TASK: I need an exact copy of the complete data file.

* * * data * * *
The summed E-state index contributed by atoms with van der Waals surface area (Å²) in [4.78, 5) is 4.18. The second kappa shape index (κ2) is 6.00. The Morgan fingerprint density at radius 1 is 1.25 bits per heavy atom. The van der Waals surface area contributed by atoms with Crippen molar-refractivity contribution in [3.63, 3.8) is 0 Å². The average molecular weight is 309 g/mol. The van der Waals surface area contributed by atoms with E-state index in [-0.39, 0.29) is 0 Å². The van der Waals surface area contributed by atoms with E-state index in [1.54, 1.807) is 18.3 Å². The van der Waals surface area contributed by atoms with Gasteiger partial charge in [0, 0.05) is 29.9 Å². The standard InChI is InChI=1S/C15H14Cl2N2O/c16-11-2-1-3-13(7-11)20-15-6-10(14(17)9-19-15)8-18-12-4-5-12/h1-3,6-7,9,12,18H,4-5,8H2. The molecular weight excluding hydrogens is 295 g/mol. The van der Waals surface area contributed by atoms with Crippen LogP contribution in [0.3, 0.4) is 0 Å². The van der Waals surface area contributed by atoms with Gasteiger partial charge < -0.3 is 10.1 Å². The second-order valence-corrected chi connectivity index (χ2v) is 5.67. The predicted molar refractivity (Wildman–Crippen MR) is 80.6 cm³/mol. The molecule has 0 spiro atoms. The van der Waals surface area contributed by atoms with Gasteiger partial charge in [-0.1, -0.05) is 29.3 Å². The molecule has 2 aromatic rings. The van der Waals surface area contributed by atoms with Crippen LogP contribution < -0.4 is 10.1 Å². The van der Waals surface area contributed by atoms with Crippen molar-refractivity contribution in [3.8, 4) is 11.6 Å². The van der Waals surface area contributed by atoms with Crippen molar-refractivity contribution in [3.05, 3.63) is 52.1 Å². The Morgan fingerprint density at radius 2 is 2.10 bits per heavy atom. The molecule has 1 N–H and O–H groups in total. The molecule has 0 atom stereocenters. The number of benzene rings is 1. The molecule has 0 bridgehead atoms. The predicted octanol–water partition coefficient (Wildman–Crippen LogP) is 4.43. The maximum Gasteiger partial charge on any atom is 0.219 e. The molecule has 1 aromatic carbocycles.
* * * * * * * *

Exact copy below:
The summed E-state index contributed by atoms with van der Waals surface area (Å²) in [4.78, 5) is 4.18. The second kappa shape index (κ2) is 6.00. The Morgan fingerprint density at radius 1 is 1.25 bits per heavy atom. The van der Waals surface area contributed by atoms with Crippen molar-refractivity contribution in [3.63, 3.8) is 0 Å². The average molecular weight is 309 g/mol. The van der Waals surface area contributed by atoms with E-state index in [-0.39, 0.29) is 0 Å². The van der Waals surface area contributed by atoms with E-state index in [1.54, 1.807) is 18.3 Å². The van der Waals surface area contributed by atoms with Gasteiger partial charge in [0, 0.05) is 29.9 Å². The standard InChI is InChI=1S/C15H14Cl2N2O/c16-11-2-1-3-13(7-11)20-15-6-10(14(17)9-19-15)8-18-12-4-5-12/h1-3,6-7,9,12,18H,4-5,8H2. The molecular weight excluding hydrogens is 295 g/mol. The van der Waals surface area contributed by atoms with Crippen LogP contribution in [0.3, 0.4) is 0 Å². The van der Waals surface area contributed by atoms with Gasteiger partial charge < -0.3 is 10.1 Å². The second-order valence-corrected chi connectivity index (χ2v) is 5.67. The predicted molar refractivity (Wildman–Crippen MR) is 80.6 cm³/mol. The molecule has 0 spiro atoms. The van der Waals surface area contributed by atoms with Gasteiger partial charge in [-0.1, -0.05) is 29.3 Å². The molecule has 2 aromatic rings. The van der Waals surface area contributed by atoms with Crippen LogP contribution < -0.4 is 10.1 Å². The van der Waals surface area contributed by atoms with Crippen molar-refractivity contribution in [3.8, 4) is 11.6 Å². The van der Waals surface area contributed by atoms with Crippen molar-refractivity contribution in [3.05, 3.63) is 52.1 Å². The Morgan fingerprint density at radius 2 is 2.10 bits per heavy atom. The molecule has 1 N–H and O–H groups in total. The molecule has 0 atom stereocenters. The number of benzene rings is 1. The molecule has 0 bridgehead atoms. The predicted octanol–water partition coefficient (Wildman–Crippen LogP) is 4.43. The maximum Gasteiger partial charge on any atom is 0.219 e. The molecule has 1 aromatic carbocycles.